Of the countries represented at the Strike school, Slovenia is an exception in terms of laws defining collective negotiations. The laws around striking in Slovenia have not been changed since the Yugoslav era, they are fairly free, allowing workers to go on strike without requiring them to jump through bureaucratic hoops. This situation stands in contrast to Hungary, Poland and the Baltic countries, where strike is allowed only if channelled via a trade union, and only at the workplace level. Katarzyna Rakowska, Sociologist of Law and member of Iniciatyva Pracownicza, presented the history of strike regulation in Poland. The first ban on strikes in their contemporary form appeared during Jeruzelski’s martial law in 1982 and was reinforced after gaining national independence in 1991. 

Similar to Poland, the restrictive strike law was introduced in Lithuania in 1992. While the Lithuania national constitution grants the right to strike, the law allows it only after completing a number of necessary negotiation procedures. In reality, this means that strikes take up to two years to organise, and are very costly and burdensome for the initiating party. These timely bureaucratic hurdles benefit the employers, who have all the tools to prolong the procedures and prepare for possible disturbances in advance. For these reasons, most of the strikes have been organised in the public sector; only in 2021 has Lithuania witnessed its first strike since gaining independence in the private sector at the “Achema” fertilisers factory plant. Inga Ruginienė, the president of The Lithuanian Trade Union Confederation-LPSK, compared these instances with two cases of recent strikes in Lithuania and spoke about the legal obstacles that unions face in Lithuania.

The inability to strike forces Eastern European unions to look for other ways of collective action: work-to-rule strikes, protests, and picket lines. And while strikes are rarer in Eastern Europe than in the countries of Western Europe, there has been a slight increase in the striking hours in most of the EU member states in the last decade. This might relate to a major shift in understanding what union work means. Since the accession to the European Union, the Baltic countries have relied on the “social dialogue” framework, but the results have been rather meagre. Since 2013 new initiatives between Scandinavian and Baltic countries’ unions have appeared. The Baltic organising academy(BOA), for example, was established to promote proactive organising of the workers. Kairit Kall, an Estonian sociologist, has documented attempts to change unions’ organising methods from within and asked how successful the trade unions are in changing their strategies to revert the long-lasting fall of the membership over the last decades.

Because of the draconian legal environment in Poland and Lithuania, only the most well-organised and secure workers, such as public transport drivers, have employed such strategies. Agnes Gagyi, a researcher and representative of the Solidarity Economy Centre, claimed that these restrictive legal contexts can be explained by the idea of capital accumulation cycles. She argued that the control of the working class comes as a temporary fix of production and extraction of surplus value in Eastern European countries. Agnes raised questions about what union and political organising strategy for the eastern left would work in the present context of growing economic, political, and ecological instability. Some ideas could be sought in combining union and cooperative movements, to organise at the point of production and reproduction.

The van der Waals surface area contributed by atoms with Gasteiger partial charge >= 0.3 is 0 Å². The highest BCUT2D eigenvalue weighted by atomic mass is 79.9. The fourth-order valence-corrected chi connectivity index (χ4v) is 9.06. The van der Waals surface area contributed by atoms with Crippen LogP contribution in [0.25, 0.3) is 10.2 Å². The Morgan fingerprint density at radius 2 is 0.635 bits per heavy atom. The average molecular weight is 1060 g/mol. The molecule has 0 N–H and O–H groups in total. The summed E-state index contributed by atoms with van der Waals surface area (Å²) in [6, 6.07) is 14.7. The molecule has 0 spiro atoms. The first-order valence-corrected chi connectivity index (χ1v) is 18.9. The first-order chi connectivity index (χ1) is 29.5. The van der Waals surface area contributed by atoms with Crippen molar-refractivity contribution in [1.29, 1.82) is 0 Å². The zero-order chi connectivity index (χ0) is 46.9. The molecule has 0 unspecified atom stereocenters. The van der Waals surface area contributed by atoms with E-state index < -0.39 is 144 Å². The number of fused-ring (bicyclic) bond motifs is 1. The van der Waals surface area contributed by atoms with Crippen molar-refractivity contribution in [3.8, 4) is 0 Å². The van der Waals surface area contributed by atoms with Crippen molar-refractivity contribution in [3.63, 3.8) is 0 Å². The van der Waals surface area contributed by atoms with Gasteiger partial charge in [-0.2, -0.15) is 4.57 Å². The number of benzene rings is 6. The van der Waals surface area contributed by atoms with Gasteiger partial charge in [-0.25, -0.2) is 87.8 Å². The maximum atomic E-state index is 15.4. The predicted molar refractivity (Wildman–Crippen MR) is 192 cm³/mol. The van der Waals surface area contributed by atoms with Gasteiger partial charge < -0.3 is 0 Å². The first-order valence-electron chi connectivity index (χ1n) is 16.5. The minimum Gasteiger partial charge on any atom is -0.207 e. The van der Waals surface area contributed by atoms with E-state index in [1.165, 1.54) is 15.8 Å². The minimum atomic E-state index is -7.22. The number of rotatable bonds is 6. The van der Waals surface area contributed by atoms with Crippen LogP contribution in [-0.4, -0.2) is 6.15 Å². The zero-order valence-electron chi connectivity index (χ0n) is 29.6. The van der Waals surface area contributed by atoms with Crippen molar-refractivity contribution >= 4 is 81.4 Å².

The Strike School was an attempt to investigate union organising in a methodological way. While there are successful examples of union organising at the workplaces or sector-wide campaigns, the restrictive legal framework for organising strikes is one of the biggest obstacles to the union movement in the countries of Eastern European. As the old union wisdom tells us, without the ability to strike, the process of collective bargaining between workers and employers amounts to collective ‘begging’. While strikes are not the goal in itself, they are the most efficient method to revitalise the union movement and attract a new generation towards unions. We need successful campaigns and successful strikes to show that improving one’s life can come not only through individual careerism but also through collective struggle. 

One of the aims of the Strike School conference was to raise ideas about how we can liberalise the strikes in Eastern Europe. G1PS aims to unite with other trade unions to put the issue of liberalising the right to strike on the agenda for the 2024 general election. Maybe a similar campaign can be extended internationally? For the political wing of the Eastern European left, a demand to liberalise strikes laws could be an interesting discursive change in political rhetoric – instead of simply defending the rights of workers or demanding more social benefits, the demand to allow workers to freely negotiate could take back from the liberals and conservatives the ideas about what freedom for the working class can mean. However, for such cooperation between unions and political movements to appear the left political parties have to realise the importance of unions and, perhaps more importantly, the trade unions have to realise the importance of striking.

Participants’ biographies:

Kairit Kall | Lecturer in Sociology at Tallinn University.
Kairit has participated in multiple international research projects, her main area of research is focused on industrial and labour relations including transnational cooperation of trade unions and labour inspectorates, union strategies and power resources as well as platform labour. She is also an active member of the trade union at her university.

Katarzyna Rakowska | PhD Student at the Department of Sociology and  Researcher at the Centre of Migration Research at the University of Warsaw.